Anyway, here’s the problem: most voters don’t think divorce is a   deal-breaker when it comes to voting for a candidate. We all know people  whose lives have fallen  apart and whose marriages have collapsed, for  any number of understandable  reasons. And frankly, most of us really   don’t care about candidates’ personal lives or dating habits. But what  voters  do object to in an elected official is an attitude of “the rules  don’t apply to  me.” That’s why we don’t like  politicians who don’t  pay their taxes, or who hire illegal workers, or who use  official funds  for personal expenses. It  explains the lingering resentment many  people had for late Sen. Ted Kennedy after  Chappaquidick, for example.  And while  many misbehaving politicians eventually get caught and  punished for their  deeds, it’s that arrogance that started it all that  gets people so mad.

This also explains why so many people are uncomfortable with the   latest revelations about Newt Gingrich’s past. Clearly he doesn’t think  the rules apply to him at all. Being a rule-breaker may be a good  thing—in terms of innovative solutions, policy proposals, and even  campaign decisions  that defy conventional wisdom—and Gingrich is  certainly that way. But when it comes to questions of character  and  integrity and doing the right thing, the rules are there for a reason.  Too many people in Washington these days put  themselves ahead of all  else. The number of times Gingrich uses the word “I” is  remarkable, and  there’s a reason he’s constantly comparing himself to great  figures in  history. He’s got a  grandiosity, an arrogance about him, that is  striking. His ego is huge.

If it’s true, there’s a sentence in the Post story that says   volumes: “He said the problem with me  was I wanted him all to  myself,” Marianne Gingrich said. “I said, ‘That’s what marriage is.'” On so many levels, Newt Gingrich doesn’t  think the rules apply to him.  He’s big,  too important, too historic a figure in his own mind, to live  by the rules the  rest of us do. In that sense, Newt Gingrich  will  never be one of us.

 

By: Mary Kate Cary, U. S. News and World Report, January 20, 2012

January 21, 2012 Posted by | Election 2012 | , , , , , | 1 Comment

“Total Self-Absorption”: Newt’s Toxic Narcissism

Before he dumped Marianne for Callista, Newt Gingrich approached his second wife of 18 years with the possibility of an open marriage.

I ask you: how awesome is that?

In an interview airing tonight on Nightline, Marianne recalls Newt complaining to her. “You want me all to yourself. Callista doesn’t care what I do.”

Assuming Marianne can more or less be believed, let’s update what we now know of the former speaker’s personal history:

1.  Gingrich dumped his first wife, Jackie, while she was being treated for cancer.

2.  Some 12 years into his second marriage, he started sleeping with a much younger Hill staffer.

3.  Six years into the affair, he asked wife No. 2 for an open marriage.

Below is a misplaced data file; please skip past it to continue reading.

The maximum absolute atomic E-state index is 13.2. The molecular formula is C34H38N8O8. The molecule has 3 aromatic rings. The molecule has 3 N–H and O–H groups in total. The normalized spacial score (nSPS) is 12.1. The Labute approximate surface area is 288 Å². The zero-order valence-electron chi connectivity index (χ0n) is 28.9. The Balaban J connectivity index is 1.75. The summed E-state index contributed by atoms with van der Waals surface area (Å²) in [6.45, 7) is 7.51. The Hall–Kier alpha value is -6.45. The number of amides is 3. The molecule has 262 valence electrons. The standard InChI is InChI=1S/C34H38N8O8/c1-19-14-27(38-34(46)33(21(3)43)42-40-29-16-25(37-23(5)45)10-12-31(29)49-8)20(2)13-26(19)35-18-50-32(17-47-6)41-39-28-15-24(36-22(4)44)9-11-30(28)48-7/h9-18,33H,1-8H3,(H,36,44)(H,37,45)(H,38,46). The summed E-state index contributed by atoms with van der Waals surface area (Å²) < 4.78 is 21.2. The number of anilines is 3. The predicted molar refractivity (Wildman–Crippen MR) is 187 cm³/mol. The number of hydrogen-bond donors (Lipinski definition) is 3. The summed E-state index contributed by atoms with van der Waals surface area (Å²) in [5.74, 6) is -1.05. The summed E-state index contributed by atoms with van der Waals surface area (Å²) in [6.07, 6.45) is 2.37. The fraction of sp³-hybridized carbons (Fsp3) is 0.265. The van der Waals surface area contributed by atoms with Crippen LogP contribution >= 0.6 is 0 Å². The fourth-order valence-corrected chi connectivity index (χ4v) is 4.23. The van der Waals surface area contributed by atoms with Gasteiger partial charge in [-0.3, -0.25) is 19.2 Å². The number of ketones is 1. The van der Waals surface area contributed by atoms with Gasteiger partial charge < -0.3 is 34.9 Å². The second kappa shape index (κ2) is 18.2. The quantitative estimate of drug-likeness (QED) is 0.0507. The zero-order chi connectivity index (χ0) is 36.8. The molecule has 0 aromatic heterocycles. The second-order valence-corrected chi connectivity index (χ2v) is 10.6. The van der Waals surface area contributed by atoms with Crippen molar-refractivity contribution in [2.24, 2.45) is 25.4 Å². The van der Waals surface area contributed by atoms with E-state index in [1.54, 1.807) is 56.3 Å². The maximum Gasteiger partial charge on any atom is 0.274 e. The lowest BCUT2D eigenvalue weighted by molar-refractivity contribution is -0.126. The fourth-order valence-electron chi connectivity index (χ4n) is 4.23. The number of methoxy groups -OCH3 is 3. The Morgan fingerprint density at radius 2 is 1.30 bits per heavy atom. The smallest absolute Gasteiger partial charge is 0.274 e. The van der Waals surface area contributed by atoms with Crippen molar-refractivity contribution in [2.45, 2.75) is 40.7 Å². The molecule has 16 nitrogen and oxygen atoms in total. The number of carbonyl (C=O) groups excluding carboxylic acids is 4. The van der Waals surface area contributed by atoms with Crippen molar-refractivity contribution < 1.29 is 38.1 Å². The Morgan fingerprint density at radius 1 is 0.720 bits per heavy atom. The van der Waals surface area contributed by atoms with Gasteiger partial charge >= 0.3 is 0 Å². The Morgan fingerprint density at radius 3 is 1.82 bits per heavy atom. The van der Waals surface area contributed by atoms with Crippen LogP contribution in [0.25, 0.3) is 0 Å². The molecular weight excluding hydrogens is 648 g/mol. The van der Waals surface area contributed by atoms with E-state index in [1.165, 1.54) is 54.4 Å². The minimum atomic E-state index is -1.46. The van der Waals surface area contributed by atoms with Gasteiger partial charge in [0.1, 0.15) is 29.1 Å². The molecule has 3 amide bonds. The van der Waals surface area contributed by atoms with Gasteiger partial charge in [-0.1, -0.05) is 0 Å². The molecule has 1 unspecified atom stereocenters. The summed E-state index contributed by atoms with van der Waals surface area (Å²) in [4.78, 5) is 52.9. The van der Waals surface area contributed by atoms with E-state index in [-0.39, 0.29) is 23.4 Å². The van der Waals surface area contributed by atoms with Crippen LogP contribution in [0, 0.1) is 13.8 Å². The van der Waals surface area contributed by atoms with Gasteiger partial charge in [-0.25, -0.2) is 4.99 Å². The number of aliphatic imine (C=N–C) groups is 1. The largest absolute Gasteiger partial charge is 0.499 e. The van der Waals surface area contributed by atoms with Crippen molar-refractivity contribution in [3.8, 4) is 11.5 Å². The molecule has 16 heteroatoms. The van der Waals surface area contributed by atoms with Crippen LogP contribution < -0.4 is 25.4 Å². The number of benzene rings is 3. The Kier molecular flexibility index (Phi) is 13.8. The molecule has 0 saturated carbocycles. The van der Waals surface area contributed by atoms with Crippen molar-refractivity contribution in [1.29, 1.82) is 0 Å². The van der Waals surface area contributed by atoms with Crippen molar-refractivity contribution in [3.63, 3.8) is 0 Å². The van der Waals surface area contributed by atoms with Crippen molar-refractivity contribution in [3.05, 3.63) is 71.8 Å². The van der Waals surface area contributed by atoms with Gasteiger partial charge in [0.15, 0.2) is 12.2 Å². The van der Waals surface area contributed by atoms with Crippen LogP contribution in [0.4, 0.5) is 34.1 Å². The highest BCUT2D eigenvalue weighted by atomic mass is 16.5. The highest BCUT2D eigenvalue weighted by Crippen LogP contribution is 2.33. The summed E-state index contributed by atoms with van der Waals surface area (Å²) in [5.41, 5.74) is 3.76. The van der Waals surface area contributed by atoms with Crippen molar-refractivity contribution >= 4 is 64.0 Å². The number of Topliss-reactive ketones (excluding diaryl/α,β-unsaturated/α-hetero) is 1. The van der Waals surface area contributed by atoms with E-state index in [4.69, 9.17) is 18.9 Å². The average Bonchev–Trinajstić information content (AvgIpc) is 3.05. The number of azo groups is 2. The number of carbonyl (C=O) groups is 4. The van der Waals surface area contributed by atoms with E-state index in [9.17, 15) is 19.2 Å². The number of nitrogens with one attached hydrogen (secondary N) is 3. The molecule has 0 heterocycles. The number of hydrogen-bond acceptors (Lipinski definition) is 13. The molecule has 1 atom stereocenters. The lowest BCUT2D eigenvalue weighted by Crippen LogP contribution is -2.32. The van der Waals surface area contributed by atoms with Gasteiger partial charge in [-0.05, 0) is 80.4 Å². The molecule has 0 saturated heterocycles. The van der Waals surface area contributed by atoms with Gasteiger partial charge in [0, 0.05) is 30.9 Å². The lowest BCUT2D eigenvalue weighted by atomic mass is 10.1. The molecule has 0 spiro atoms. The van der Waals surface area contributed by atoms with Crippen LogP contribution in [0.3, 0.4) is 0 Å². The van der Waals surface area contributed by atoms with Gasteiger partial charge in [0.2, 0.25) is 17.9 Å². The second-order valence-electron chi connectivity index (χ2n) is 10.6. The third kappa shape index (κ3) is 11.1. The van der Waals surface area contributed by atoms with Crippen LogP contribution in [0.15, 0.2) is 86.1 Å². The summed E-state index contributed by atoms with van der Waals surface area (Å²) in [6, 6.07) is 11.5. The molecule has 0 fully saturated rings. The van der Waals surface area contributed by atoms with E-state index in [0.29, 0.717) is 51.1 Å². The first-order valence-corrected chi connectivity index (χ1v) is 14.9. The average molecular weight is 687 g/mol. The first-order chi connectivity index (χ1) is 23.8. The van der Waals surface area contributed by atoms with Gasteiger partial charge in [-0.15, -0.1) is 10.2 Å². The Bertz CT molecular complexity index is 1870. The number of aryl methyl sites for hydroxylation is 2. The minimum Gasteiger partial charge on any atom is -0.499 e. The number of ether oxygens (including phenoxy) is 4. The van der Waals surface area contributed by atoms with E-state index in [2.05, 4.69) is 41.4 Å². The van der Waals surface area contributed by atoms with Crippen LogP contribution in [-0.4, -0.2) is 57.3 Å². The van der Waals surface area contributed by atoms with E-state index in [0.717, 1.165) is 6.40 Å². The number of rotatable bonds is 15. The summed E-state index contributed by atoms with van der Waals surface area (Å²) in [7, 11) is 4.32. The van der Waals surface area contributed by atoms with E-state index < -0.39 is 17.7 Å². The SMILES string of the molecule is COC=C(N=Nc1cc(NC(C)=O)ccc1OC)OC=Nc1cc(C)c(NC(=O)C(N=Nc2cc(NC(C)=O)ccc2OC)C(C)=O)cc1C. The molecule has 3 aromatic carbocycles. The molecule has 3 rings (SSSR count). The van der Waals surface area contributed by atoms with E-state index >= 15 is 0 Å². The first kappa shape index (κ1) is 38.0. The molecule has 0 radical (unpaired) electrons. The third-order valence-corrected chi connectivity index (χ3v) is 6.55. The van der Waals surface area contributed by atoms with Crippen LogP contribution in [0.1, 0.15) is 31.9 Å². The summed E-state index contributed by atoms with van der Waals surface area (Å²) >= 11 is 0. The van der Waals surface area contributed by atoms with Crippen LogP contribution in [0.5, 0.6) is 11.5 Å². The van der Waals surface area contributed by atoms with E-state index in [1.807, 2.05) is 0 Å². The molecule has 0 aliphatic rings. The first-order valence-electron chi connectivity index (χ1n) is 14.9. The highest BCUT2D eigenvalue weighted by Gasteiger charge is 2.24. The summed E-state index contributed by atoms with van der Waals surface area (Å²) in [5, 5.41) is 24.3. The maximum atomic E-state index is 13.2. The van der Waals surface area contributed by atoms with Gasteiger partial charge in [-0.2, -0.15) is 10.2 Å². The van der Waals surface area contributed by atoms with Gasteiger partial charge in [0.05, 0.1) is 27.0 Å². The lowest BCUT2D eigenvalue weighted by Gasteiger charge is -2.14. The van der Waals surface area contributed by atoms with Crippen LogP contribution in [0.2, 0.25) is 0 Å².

4.  When she declined, Newt pressed ahead with a divorce—shortly after Marianne was diagnosed with multiple sclerosis.

5.  The dissolution of Newt and Marianne’s union occurred as the then-speaker was galumphing around the country loudly proclaiming President Clinton to be morally unfit for office.

My God, it’s like a bad telenovela—only starring homely people.

I have to admit, while the tales of Gingrich’s mistreatment of the women in his life are, of course, appalling, I also find them utterly irresistible—and more than a little satisfying. Not because I care about Gingrich’s rank hypocrisy. Unlike many journalists, hypocrisy isn’t what gets my blood boiling. All politicians are hypocrites to one degree or another. They have to be.

No. What entrances me about these Newtonian love stories are how perfectly they jibe with the former speaker’s broader character portrait: namely, that of a pure, unadulterated narcissist, a man whose sense of himself as a world historic figure leads him to believe that whatever is good for him must be what is good. Period. In Gingrich’s worldview, the end justifies the means—and the end is invariably the advancement of Newt Gingrich’s personal aims.

The entire sweep of Newt’s personal life brings to mind a line from Whit Stillman’s 1990 film, Metropolitan, in which one of the cast of young, rich Manhattanites scolds another, “When you’re an egoist, none of the harm you do is intentional.”

I’d say that this line could apply to all aspects of Newt’s life except that, in many of his political dealings, Newt absolutely intends to cause harm. Demonizing the opposition is frequently his aim, and his aim in that department tends to be quite good.

But with his wives, one gets the sense that Gingrich never set out to hurt anyone. He simply didn’t give a damn—or at least enough of a damn to make an effort to minimize damage to the other person on his way out the door.

Lots of people cheat on their spouses. Lots of people leave their spouses. It takes a special kind of ego to carry on a lengthy affair with another woman, then grandiosely suggest to your wife: so howzabout you content yourself with just a slice of Newt pie and agree to share the rest?

Hypocrisy, infidelity, dishonesty, immorality—none of those interest me here. When it comes to Newt, the ultimate driver—and the biggest danger—has always been the man’s total self-absorption and near-messianic self-regard.

That ought to make even the most devout Newt fan a little nervous.

 

By: Michelle Cottle, The Daily Beast, January 19, 2012

January 20, 2012 Posted by | Election 2012 | , , , , , , , , | Leave a comment